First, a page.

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SCORECARD
Edited by Robert H. Boyle
May 15, 1978
GRRIt's bad enough that the U.S. Postal Service has all those crazy abbreviations, such as MA for Massachusetts and MI for Michigan, but now try to decipher this list of the 10 leading hitters in the National League as printed in the Daily News of Hays, Kans.: Bckn, Mn, Prrs, Hrn, Vlnt, Mth, Cy, Bnc, Fly and Grss. Now try the American League: Jcks, Rdrg, Lm, Dvs, Kmp, Lyn, Crw, LFlr, Bll and Grr.
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May 15, 1978

Scorecard

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GRR
It's bad enough that the U.S. Postal Service has all those crazy abbreviations, such as MA for Massachusetts and MI for Michigan, but now try to decipher this list of the 10 leading hitters in the National League as printed in the Daily News of Hays, Kans.: Bckn, Mn, Prrs, Hrn, Vlnt, Mth, Cy, Bnc, Fly and Grss. Now try the American League: Jcks, Rdrg, Lm, Dvs, Kmp, Lyn, Crw, LFlr, Bll and Grr.

BUTE ABUSE

The death of Jockey Robert Pineda and the serious injuries suffered by two other jockeys in a four-horse spill at Pimlico last week have raised fresh concern about butazolidin. The anti-inflammatory drug had been given to Easy Edith, who caused the pileup when she snapped her left foreleg with Rudy Turcotte aboard. "Bute is like novocaine," said Turcotte from his hospital bed. "Without bute, if a horse starts to hurt, he will pull himself up. If he's numbed by bute, and can't feel anything, he'll keep running." Jockey Leroy Moyers, who had ridden Easy Edith in the past, was on her March 14 when she finished 10th and last at Bowie. He told his agent he wanted no more of her because "I didn't think she was a sound horse."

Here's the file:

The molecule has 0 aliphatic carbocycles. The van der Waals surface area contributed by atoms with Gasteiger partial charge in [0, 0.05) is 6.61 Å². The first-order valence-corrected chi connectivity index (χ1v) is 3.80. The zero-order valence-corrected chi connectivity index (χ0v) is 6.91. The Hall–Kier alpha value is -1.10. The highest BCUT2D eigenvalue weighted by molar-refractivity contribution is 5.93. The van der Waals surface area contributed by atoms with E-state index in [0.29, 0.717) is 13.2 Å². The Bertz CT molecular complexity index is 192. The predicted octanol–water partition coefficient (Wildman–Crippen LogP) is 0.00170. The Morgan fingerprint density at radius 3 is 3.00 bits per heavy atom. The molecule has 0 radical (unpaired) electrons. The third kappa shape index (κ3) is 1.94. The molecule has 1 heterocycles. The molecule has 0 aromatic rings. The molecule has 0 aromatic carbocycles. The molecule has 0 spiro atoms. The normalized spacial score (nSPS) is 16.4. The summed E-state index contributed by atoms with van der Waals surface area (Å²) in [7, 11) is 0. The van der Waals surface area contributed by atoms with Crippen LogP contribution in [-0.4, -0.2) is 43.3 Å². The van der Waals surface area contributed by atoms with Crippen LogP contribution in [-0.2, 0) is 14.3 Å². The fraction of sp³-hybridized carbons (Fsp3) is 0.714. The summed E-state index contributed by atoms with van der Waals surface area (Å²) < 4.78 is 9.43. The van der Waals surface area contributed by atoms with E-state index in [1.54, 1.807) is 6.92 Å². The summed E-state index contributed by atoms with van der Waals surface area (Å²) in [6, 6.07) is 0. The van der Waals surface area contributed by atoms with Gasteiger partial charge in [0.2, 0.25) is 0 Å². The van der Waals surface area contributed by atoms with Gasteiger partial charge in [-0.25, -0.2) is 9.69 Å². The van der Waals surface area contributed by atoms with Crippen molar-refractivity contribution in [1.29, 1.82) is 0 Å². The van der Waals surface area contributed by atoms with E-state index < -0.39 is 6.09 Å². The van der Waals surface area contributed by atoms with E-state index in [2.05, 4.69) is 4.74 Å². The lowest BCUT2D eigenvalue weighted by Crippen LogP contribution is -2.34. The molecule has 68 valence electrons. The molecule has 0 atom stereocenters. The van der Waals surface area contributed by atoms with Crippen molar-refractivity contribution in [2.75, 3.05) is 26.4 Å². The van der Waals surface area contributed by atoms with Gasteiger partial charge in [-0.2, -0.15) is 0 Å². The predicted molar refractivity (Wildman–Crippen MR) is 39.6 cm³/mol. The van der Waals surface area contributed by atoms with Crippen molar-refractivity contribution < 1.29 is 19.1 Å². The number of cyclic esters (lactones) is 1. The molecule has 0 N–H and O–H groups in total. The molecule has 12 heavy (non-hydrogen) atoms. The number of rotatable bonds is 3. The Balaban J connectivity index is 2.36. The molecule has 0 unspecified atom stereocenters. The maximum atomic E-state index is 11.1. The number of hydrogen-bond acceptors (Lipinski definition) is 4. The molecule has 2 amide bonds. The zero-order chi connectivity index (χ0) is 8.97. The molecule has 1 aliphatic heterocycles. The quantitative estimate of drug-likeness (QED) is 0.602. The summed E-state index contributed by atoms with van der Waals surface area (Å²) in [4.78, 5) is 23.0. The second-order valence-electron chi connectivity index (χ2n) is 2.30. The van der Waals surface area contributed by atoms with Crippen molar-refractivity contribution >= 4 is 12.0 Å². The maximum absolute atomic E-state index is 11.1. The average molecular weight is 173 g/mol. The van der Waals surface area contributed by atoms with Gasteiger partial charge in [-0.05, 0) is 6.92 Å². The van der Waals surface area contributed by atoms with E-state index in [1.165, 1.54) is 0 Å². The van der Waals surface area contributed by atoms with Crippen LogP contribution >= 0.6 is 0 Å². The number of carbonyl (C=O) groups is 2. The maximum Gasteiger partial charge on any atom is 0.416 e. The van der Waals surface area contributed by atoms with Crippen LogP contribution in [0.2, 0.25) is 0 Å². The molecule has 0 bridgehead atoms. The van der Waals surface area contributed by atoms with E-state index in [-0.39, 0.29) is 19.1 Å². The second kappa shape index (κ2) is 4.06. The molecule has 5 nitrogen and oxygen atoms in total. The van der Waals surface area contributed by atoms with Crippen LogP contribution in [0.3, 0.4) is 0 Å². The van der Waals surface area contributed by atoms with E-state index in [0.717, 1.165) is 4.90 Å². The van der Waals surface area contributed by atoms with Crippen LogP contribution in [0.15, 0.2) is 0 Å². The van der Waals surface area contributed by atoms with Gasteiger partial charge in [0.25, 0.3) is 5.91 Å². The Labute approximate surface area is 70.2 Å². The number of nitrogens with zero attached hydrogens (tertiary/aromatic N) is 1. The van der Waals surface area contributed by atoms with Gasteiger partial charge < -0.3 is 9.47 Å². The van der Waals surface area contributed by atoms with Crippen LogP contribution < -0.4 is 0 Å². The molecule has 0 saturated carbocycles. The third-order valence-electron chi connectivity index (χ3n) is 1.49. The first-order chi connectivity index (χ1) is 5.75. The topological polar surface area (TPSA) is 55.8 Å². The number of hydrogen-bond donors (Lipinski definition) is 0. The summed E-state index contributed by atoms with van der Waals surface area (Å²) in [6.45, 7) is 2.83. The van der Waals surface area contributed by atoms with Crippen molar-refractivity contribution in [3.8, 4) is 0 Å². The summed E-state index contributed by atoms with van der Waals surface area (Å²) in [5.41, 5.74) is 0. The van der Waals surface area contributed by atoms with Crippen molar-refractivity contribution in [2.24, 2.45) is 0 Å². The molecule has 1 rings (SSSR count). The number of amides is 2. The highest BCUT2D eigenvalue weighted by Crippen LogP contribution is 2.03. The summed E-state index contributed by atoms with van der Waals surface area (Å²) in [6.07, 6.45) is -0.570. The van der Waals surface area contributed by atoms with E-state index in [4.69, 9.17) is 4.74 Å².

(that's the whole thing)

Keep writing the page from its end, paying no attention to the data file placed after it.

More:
Jockey John K. Adams, critically injured last February in a fall from a bute horse at Bowie, agrees with Turcotte. Adams has particularly strong feelings on the subject because as a result of his spill he spent 21 days unconscious, two more weeks semiconscious, suffered a crushed chest and ran up a $50,000 medical bill. "The trainers know these horses are bad," says Adams, "and the vets just turn their heads. They think bute is a cure. If a horse has bad knees, for example, they'll give him bute and think he'll be all right.

"I rode 20 horses for one trainer who doesn't even bandage his horses," Adams continues. "They are all sore. Five of them broke their legs with me, and he told me I was bad luck for him. Another time, I remember trying to get a horse scratched at the gate because I thought he was sore. The vet told me to go ahead and ride him. Luckily, I could hold him together and we trailed the field. He broke his leg on the turn for home. Other jocks have been in the same position, it's not just me."

A Maryland humane society, the Defenders for Animal Rights, is trying to get together with jockeys to lobby for a bill in the state general assembly restricting the use of bute. Meanwhile, Maryland trainers continue to give horses bute tablets as though they were aspirin. "As a rule, I run all my horses on bute," says Tom Caviness, who trained Easy Edith. "First of all, my horses are claimers and are not 100% sound. But they aren't lame, either. And if I don't run them on bute, it would be an advertisement that they are sound and other trainers would claim them."

DEFICIENT DEFECTOR

Brent Clark, a defector from the NCAA, offered lurid testimony about "bribery" and flesh peddling by NCAA investigators when he appeared as a witness before the House Subcommittee on Oversight and Investigations (SCORECARD, March 13). When controversy arose about the charges made by Clark, who had joined the subcommittee staff only weeks before the hearings on the NCAA began, the subcommittee chairman, Rep. John E. Moss (D., Calif.), had three staff members investigate Clark's testimony. Last week, Rep. Norman F. Lent (R., N.Y.) made public the staff's confidential memorandum to Moss that discredits Clark's testimony. For example, Clark charged that an NCAA investigator had dropped a case when provided "with the services" of a woman. It turns out that the investigator, who was single, had gone on a blind date. Questioned about this, Clark claimed he had not intended to imply that the woman was a prostitute.

The same day that Moss got the memorandum calling Clark's testimony "deficient," Clark resigned, citing personal reasons. Some subcommittee members had been opposed to Clark's ever joining the staff because they believed they had a valid case without him. With Clark gone, the subcommittee should be able to devote its full energies to the main point of the hearings: Are the NCAA's enforcement procedures fairly and properly conducted?

THE RITES OF SPRING

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